Find a simple, uncluttered place in your home to conduct the interview. To find an appealing background you may have to get creative. Prop your backdrop if necessary. In the Pro Tip below, my friend Katrina Cravy, a media training expert and long time news anchor demonstrates that the setting you choose sends an important message about your brand.
2. Adjust The Camera Height to Eye Level
Our computers and hand-held phone cameras are typically well below our natural eye line. Which means that we look down at them when we are in our normal operating mode. But for an interview it is much better to raise the camera up to eye level. This will make it look as if you are having a conversation with a real human, not your little digital buddy. Use boxes or books to elevate your laptop. If you have a music stand in your home, it will work perfectly to hold your smart phone at eye level. Best of all, it will prevent the rest of us from staring up your nose and seeing bats in the cave during your interview.
3. Go Landscape Mode
We naturally hold our smartphones vertically when we use them. Which is called portrait mode (named after Francois Portrait*). But a television has a horizontal orientation. To make sure your picture properly adapts to the TV screen, turn your phone sideways into landscape mode for your interview. It will look much better on TV.
4. Hold Still
There will likely be a lag in the video based on your technology, wi-fi strength or internet speed. So the more you move (like I tend to do) the funkier your interview is likely to look. Keep you body movements to a minimum in order to not draw attention to picture quality.
5. Improve the Sound
Bad sound will ruin an interview. If you have a good microphone, use it. A headset can work well too. Earbuds are good. Air Pods work really well, because they don’t dictate where you sit. Even better, they don’t have wires to dangle and distract viewers.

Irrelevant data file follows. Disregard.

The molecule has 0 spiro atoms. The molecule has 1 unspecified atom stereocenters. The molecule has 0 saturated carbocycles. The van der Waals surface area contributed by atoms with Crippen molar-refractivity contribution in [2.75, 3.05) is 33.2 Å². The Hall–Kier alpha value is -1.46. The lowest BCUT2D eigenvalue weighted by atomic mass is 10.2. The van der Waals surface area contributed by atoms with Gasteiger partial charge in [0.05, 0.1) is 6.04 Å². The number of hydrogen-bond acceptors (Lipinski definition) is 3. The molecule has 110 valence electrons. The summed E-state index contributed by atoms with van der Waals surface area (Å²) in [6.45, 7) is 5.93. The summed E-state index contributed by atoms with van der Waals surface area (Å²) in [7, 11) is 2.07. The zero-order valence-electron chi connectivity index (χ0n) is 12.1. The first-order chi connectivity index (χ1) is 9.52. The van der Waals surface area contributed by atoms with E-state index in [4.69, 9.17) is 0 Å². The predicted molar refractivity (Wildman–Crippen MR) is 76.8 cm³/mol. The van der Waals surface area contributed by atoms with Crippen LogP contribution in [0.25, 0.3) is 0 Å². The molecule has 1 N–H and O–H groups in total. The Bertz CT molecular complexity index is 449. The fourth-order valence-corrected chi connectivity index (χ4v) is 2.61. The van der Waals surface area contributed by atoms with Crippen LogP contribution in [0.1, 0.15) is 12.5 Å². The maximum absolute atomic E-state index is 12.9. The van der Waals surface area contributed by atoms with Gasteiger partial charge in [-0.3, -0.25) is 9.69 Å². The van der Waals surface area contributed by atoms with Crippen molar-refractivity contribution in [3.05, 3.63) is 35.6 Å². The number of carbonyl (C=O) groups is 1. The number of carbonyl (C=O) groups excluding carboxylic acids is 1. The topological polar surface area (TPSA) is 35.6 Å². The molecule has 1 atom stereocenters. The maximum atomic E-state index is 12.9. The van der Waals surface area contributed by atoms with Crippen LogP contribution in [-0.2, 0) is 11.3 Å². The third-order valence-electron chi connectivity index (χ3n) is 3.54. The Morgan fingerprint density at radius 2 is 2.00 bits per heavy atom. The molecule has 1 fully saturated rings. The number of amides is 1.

Ray Davies Tip: Remember to workout the kinks in your audio technology well before the interview starts.
6. Prepare Your Talking Points
TV news is all about the sound bite. So make sure you have some strong, simple sound bites to share. Before the interview write down your thoughts on the topic. Craft them into short, interesting or memorable statements. A unique, but easily understood statement makes for great TV. Keep your notes nearby to reference during the interview.
Pro Tip: Practice delivering your talking points before the interview. Write down the name of the reporter on your notes. If you are nervous, write down your own name too.
7. Properly Frame Yourself.
Position yourself within the picture so that you look great. You should be centered left and right. Don’t leave a lot of room over your head. If you notice the ceiling in your shot you are doing it wrong. If you can smell your own breath through the screen, back up. And have a mint.
8. Light It Up.
You are not in a perfectly lit studio. So you will have to control the lighting yourself. First, make sure there is enough light on your face so you don’t look dark and creepy. Natural light works great. If you can position yourself to get even light from a window it will make you look even more naturally beautiful than you already are. Then consider grabbing an additional lamp, especially a flexible, direct-able lamp to add additional light if needed.
Side Note: I believe in Crystal Light, cause I believe in me. #nowthatswhatIcall80s
9. Next Level Background
Zoom enables you to use a virtual background. To do this you will either need a very good computer, a plain wall, or a green screen backdrop. Grab a green blanket, sheet or towel, and hang it behind you to create your own green screen at home. On Zoom, go to Preferences…Virtual Background, and then manually pick the background color by clicking the small oval. Then click on your background to sample the background color your photo will replace. You can upload any photo to create your perfect backdrop.